Dialogue

Vocabulary

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Lesson Transcript

INTRODUCTION
Gina: Hi everyone! Gina here.
Frank: Hi, my name is Frank and welcome back to GermanPod101.com!
Gina: This is Absolute Beginner, Season 3, Lesson 24 - How Many Animals Are There in this German Animal Park? In this lesson, you’ll learn how to use the genitive case.
Frank: This conversation takes place on the way from Brandenburger Tor to Siegessaule in Berlin.
Gina: It’s between Mrs. Kirsche and Kate Andrews.
Frank: The speakers are not close friends yet, so they’ll be using formal German.
DIALOGUE
Kate: Wie heißt dieser Park?
Frau Kirsche: Tiergarten.
Kate: Tiergarten? Gibt es hier Tiere?
Frau Kirsche: Nein, nicht mehr als sonst. Aber ursprünglich schon. Ich lese im Moment viel über Berliner Geschichte und die Geschichte dieses Stadtteils.
Kate: Interessieren Sie sich auch sonst für Geschichte?
Frau Kirsche: Ja, aber nur ein bisschen.
Gina: Let's hear the conversation one time slowly.
Kate: Wie heißt dieser Park?
Frau Kirsche: Tiergarten.
Kate: Tiergarten? Gibt es hier Tiere?
Frau Kirsche: Nein, nicht mehr als sonst. Aber ursprünglich schon. Ich lese im Moment viel über Berliner Geschichte und die Geschichte dieses Stadtteils.
Kate: Interessieren Sie sich auch sonst für Geschichte?
Frau Kirsche: Ja, aber nur ein bisschen.
Gina: Now, let's hear it with English translation.
Kate: Wie heißt dieser Park?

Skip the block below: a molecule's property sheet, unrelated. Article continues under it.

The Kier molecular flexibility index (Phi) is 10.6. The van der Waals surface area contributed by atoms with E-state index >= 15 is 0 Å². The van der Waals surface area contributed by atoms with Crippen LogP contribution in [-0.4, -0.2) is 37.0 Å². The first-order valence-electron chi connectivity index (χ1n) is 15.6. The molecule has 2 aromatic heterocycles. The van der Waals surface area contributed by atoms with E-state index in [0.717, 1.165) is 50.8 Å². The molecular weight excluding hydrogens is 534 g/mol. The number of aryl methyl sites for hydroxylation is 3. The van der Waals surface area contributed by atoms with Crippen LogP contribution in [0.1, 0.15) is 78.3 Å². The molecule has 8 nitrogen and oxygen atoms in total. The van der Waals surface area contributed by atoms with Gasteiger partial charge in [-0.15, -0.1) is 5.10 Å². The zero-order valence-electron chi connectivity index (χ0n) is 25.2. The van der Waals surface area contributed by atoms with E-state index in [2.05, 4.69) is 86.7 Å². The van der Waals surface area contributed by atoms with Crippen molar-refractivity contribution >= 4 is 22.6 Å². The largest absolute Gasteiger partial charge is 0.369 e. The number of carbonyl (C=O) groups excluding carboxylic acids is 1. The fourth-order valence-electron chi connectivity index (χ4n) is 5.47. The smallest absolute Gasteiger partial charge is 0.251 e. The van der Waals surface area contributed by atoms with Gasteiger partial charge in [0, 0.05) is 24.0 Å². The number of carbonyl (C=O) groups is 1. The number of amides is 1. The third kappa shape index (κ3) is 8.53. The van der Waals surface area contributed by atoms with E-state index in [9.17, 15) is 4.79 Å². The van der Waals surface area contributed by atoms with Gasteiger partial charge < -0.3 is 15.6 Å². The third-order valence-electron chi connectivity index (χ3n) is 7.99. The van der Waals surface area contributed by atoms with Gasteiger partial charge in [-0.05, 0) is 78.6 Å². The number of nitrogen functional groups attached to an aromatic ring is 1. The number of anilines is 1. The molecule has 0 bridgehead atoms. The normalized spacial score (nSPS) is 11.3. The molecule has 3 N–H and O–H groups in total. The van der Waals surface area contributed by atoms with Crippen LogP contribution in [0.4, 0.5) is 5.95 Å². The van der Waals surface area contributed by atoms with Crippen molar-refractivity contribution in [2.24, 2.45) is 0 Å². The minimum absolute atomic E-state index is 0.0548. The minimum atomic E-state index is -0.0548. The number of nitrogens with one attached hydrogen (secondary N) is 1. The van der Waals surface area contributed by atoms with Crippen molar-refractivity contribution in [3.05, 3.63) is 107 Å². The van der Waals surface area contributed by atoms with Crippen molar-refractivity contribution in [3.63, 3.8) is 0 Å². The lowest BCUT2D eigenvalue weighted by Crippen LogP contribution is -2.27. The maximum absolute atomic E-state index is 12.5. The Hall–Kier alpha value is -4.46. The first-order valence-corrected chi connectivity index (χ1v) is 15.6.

Gina: What's this park called?
Frau Kirsche: Tiergarten.
Gina: Animal garden.
Kate: Tiergarten? Gibt es hier Tiere?
Gina: Animal garden? Are there animals here?
Frau Kirsche: Nein, nicht mehr als sonst. Aber ursprünglich schon. Ich lese im Moment viel über Berliner Geschichte und die Geschichte dieses Stadtteils.
Gina: No, not more than elsewhere. But originally there were. At the moment, I'm reading a lot about Berlin's history and the history of this part of town.
Kate: Interessieren Sie sich auch sonst für Geschichte?
Gina: Are you interested in history in general?
Frau Kirsche: Ja, aber nur ein bisschen.
Gina: Yes, but only a bit.
POST CONVERSATION BANTER
Gina: Berlin’s history only goes back to the thirteenth century. From a European perspective, that’s pretty young.
Frank: Yeah, other German cities go back to the first century or even beyond. But Berlin has a really rocky history, and there are still lots of historic places in Berlin.
Gina: We’ll give you a real quick summary.
Frank: Yes, originally, Berlin was a seat of the Hohenzollern family, and thereby also the seat of several German kings and emperors.
Gina: They left a legacy of beautiful buildings and parks in Berlin, as well as beyond Berlin.
Frank: Some of these rulers were very open-minded people. They invited people from all over Europe to come to Berlin.
Gina: And among these were some great scientists and thinkers who would've otherwise been censored in their home countries.
Frank: Berlin became a center of enlightenment.
Gina: Yes, that’s right.
Frank: And in the industrial revolution, Berlin also became Germany’s economic center. Berlin has always featured a less-regulated lifestyle than the rest of Germany.
Gina: It always attracted the artists and alternative kinds of people, bohemian types even. So you can imagine how popular Berlin was during the age of the Roaring Twenties.
Frank: Well, it’s still the place to be now.
Gina: Very true, and it’s trendier than ever, actually. And I have to say that Berlin has its own unique atmosphere.
Frank: It does indeed. So, check it out, listeners!
VOCAB LIST
Frank: ursprünglich [natural native speed]
Gina: original(ly), initial(ly)
Frank: ursprünglich [slowly - broken down by syllable]
Frank: ursprünglich [natural native speed]
Frank: bisschen [natural native speed]